Globe & Mail
By Carolyn Ireland
441 Ontario Street
Designer Paul Kenning Stewart and architect David Jesson were living on Ontario Street in Cabbagetown when they noticed a “for sale” sign up the street about 13 years ago. The pair found their existing house disconcertingly open to passersby. But the Victorian-era cottage at number 441 was set 53 feet in from the street and sheltered by a front garden.
Records show the house dates to 1887, but Mr.Stewart believes it may be even older. It would have been surrounded by a larger tract of land before they neighbouring houses gradually filled in around it and a street-scape was created. “When this was built in the late 1800s, this was the country,” Mr.Stewart says. When they purchased the house at 441 Ontario St, it was dark and hadinterior rooms painted in a multitude of colours. They began an overhaul which saw them replace the floors, windows and cabinetry, There’s a new kitchen and bathroom and the outdoor spaces have been redesigned “There hasn’t been one thing untouched,” Mr.Stewart says. The pair are very much into simplicity and modernism, Mr.Stewart says, but they also wanted to preserve the home’s character.
Throughout the house they’ve used such materials as strip hardwood floors, bead board and pine. In certain places Mr.Stewart has used imported stone from Mexico for added texture and interest. Guests arrive to a front entrance hallway created by enclosing the original porch The floor is river rock set in concrete. In the dining roomthey added a large window and a door that opens to an outdoor dining terrace. The living rom has a large bay window facing the front garden.The large Bauhaus tilt-and-swing windows allow the breeze to flow though the home. “We have a very open house,” Mr.Stewart says. At first the kitchen was cluttered in appearance and did not function well. Since the couple moved in early during the month of December, Mr.Stewart says, he considered it a Christmas present to remove the butcher-block shelves lining the room. “I got the screwdriver out, took all the shelving off the wall and it was 100-per-cent improved.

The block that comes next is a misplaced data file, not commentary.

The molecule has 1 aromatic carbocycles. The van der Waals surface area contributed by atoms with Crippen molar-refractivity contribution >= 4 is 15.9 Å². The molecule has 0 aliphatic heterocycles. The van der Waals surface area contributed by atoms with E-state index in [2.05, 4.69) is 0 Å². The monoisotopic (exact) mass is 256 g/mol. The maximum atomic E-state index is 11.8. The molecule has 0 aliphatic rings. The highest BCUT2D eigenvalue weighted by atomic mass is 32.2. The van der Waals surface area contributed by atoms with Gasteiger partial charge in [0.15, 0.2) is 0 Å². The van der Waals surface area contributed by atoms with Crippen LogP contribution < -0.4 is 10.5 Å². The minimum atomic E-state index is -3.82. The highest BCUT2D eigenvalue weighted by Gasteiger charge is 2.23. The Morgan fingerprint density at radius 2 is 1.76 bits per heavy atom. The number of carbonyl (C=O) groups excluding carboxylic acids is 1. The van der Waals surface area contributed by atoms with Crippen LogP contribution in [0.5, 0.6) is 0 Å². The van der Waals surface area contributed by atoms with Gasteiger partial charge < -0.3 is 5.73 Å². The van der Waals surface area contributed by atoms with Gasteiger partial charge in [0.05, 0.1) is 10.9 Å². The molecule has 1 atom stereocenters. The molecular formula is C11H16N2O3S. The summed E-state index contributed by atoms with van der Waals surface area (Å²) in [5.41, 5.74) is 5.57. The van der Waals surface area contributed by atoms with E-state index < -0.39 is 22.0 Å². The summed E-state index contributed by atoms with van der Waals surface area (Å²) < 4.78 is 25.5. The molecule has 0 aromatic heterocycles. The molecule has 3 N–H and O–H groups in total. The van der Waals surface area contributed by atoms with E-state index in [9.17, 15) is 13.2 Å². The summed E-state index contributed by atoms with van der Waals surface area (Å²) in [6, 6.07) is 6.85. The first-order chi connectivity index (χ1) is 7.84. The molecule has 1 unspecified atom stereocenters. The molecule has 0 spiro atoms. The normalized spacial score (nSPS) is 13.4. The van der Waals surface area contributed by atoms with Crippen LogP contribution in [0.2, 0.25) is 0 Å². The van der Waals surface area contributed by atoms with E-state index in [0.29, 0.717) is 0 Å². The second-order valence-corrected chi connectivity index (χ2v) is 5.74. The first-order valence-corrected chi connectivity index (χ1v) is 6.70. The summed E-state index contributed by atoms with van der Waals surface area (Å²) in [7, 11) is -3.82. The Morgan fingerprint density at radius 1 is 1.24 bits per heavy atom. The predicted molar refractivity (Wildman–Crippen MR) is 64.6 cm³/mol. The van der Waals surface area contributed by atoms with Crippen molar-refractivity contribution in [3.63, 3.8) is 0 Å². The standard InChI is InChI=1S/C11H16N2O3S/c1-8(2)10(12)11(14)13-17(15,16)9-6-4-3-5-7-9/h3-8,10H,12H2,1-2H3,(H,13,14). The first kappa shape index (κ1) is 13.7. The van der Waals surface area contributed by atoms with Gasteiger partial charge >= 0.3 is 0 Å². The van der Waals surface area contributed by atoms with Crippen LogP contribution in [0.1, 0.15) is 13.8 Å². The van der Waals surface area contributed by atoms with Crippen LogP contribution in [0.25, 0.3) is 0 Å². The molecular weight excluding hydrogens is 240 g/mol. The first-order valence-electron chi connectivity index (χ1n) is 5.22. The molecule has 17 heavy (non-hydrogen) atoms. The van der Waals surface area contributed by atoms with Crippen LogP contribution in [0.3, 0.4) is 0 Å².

”The home’s new kitchen has cherry wood cabinets and Silestone countertops. The large waterfall island – which gives guests a place to congregate – is also made of Silestone. French doors swing out of view to leave the space open to the back garden. Deciding on a material for the stairs to the second floor is one choice the couple grappled with before they decided to go with their original choice of zebra wood. “The staircase and upper hall took us eight years.”Upstairs, one bedroom overlooks the front garden and one the rear, In the centre, a third bedroom was turned into a large bathroom. The bathroom mixes modern features, such as a glass-enclosed shower, with antique elements, such as the home’s original clawfoot tub.
A few years ago the couple held a wedding reception at the house. Guests were able to circulate between the principle rooms and three outdoor living spaces. The carport was converted into a bar.In 2013, the property was a stop on the Cabbagetown Secret Gardens and Private Spaces Tour. The low-maintenance gardens at the front andthe rear have mainly serene white blooms against a backdrop of climbing hydrangea, icy, sweet woodruff and tall evergreens. “We wanted to keep the simplicity of the house and we wanted to be more in tune with nature.” The trees, fences and shrubs also create a feeling of seclusion. “The privacy is unbelievable.”